California has, at least to date, escaped the worst effects of Covid-19. Despite predictions by Governor Gavin Newsom that upward of 25 million Californians would become infected, after six weeks of lockdown the state, despite having twice as many residents as New York, has suffered only one-eighth the number of cases and considerably less than one-tenth the fatalities. The numbers could worsen, but if the rate of growth of infection slows, as is now occurring even in New York, the Golden State may well avoid the worst-case scenario.
Less thought has gone into how the aftermath of the pandemic could intensify other long-term problems that the state leadership would prefer to ignore. Most critical will be the effect of the virus on the state’s already-severe income inequality and poverty. The pandemic has disproportionately hurt poor and working-class people, precisely those Californians already suffering under the state’s strict regulatory regime. The huge but generally low-paying tourism industry is particularly vulnerable to declines in travel, especially from Asia.
Not all the pain will be felt by the working classes, though. The pandemic is likely to stall or even derail some of the new IPOs that the state relies on for revenues. A reversal in real-estate price inflation, another key source of state funding, also seems likely. California faces a likely scenario of falling revenues and soaring demand for government services.
Citing a series of annual budget surpluses, some progressives have argued that California has developed a “fiscally responsible” form of sustainable capitalism. Yet, as even former governor Jerry Brown predicted, the state’s “Johnny one-note” tech economy would eventually stumble, reducing the huge returns on capital gains that remain critical to state revenues. Even before the coronavirus, this lapse seemed imminent, given the recent poor performance of tech IPOs and the $100 billion drop in the value of privately held “unicorn” startups, once seen as destined to become the next great source—a la Google and Facebook—of income for state coffers. Capital-gains payments, which doubled last year to over $15 billion, could now drop by a large margin, as occurred in 2008, drilling a big hole in the budget.
The coronavirus-induced recession will make clear how tenuous California’s financial condition has become. The state’s much-touted $21 billion operating-budget surplus is likely to disappear entirely under the weight of declining revenues and rising welfare costs. Since March, California’s chronically underfunded unemployment-insurance claims grew by 1.6 million filers.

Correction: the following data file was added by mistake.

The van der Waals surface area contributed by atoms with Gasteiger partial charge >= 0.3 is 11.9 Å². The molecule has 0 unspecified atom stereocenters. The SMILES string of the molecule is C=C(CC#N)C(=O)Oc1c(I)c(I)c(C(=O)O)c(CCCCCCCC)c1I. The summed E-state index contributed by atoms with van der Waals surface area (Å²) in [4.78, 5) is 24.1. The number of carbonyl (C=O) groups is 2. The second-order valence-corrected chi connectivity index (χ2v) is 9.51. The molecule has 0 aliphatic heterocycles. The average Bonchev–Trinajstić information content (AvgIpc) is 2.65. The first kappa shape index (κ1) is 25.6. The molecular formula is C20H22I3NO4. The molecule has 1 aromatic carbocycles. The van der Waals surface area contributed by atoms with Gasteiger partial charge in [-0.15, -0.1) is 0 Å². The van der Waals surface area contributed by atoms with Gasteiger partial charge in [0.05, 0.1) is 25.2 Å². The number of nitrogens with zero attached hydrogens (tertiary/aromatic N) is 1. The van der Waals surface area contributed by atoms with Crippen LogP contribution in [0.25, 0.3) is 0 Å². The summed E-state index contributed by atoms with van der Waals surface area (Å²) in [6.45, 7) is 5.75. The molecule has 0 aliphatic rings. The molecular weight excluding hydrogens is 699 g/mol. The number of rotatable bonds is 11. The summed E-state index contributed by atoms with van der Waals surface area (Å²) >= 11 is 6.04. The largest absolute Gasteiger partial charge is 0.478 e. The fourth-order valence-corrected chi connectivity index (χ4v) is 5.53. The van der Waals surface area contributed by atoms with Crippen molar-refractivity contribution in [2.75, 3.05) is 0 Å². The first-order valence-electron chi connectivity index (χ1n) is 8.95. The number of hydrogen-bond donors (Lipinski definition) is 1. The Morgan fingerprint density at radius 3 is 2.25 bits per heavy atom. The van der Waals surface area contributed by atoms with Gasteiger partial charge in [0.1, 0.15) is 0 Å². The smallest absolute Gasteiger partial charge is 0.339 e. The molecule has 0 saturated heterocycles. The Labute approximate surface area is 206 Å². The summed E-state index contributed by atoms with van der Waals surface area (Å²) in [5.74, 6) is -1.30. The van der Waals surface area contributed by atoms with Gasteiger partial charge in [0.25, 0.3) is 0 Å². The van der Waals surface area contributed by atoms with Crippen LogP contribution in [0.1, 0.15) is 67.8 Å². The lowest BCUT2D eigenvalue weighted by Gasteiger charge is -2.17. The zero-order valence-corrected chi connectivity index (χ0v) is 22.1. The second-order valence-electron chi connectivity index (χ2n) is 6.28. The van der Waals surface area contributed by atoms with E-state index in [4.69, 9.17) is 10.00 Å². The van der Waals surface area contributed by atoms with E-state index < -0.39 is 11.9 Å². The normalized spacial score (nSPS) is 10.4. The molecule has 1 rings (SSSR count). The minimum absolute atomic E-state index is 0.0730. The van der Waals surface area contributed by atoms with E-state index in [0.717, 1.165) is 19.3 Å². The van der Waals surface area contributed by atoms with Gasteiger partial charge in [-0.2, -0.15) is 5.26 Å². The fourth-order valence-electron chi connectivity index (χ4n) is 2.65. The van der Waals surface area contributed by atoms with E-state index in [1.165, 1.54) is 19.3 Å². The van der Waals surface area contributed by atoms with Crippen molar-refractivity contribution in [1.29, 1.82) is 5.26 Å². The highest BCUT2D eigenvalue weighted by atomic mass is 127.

Coupled with a drop in revenues, expanding demand for services will prove catastrophic. More than two-thirds of California cities have no funds set aside for retiree health care and other retirement expenses; the budgets of 12 of the 15 largest cities are in the red. The state overall owes $1 trillion in pension debt, notes former Democratic state senator Joe Nation. Truth in Accounting in 2019 placed California, despite the tech boom, 42nd in fiscal health among the states.
Even before the pandemic, CalPERS, the state’s public-employee retirement fund, was “catastrophically underwater,” with barely two-thirds of the funds to meet its commitments. Given the ongoing expansion of California’s generous welfare state, these pension obligations can be met only with much higher taxes and cutting back on infrastructure and other expenditures. Before the virus, the state’s welfare system already covered roughly one in four households in the state, according to a recent Public Policy Institute of California report, and this proportion now is likely to increase. By some measurements, state aid to families—rental subsidies, food assistance, energy, and other benefits—is higher than in social-democratic welfare states like France and Sweden.
Read the rest of this piece at City Journal.
Joel Kotkin is the Presidential Fellow in Urban Futures at Chapman University and Executive Director for Urban Reform Institute — formerly the Center for Opportunity Urbanism. His last book was The Human City: Urbanism for the Rest of Us (Agate, 2017). His next book, The Coming of Neo-Feudalism: A Warning to the Global Middle Class, is now available to preorder. You can follow him on Twitter @joelkotkin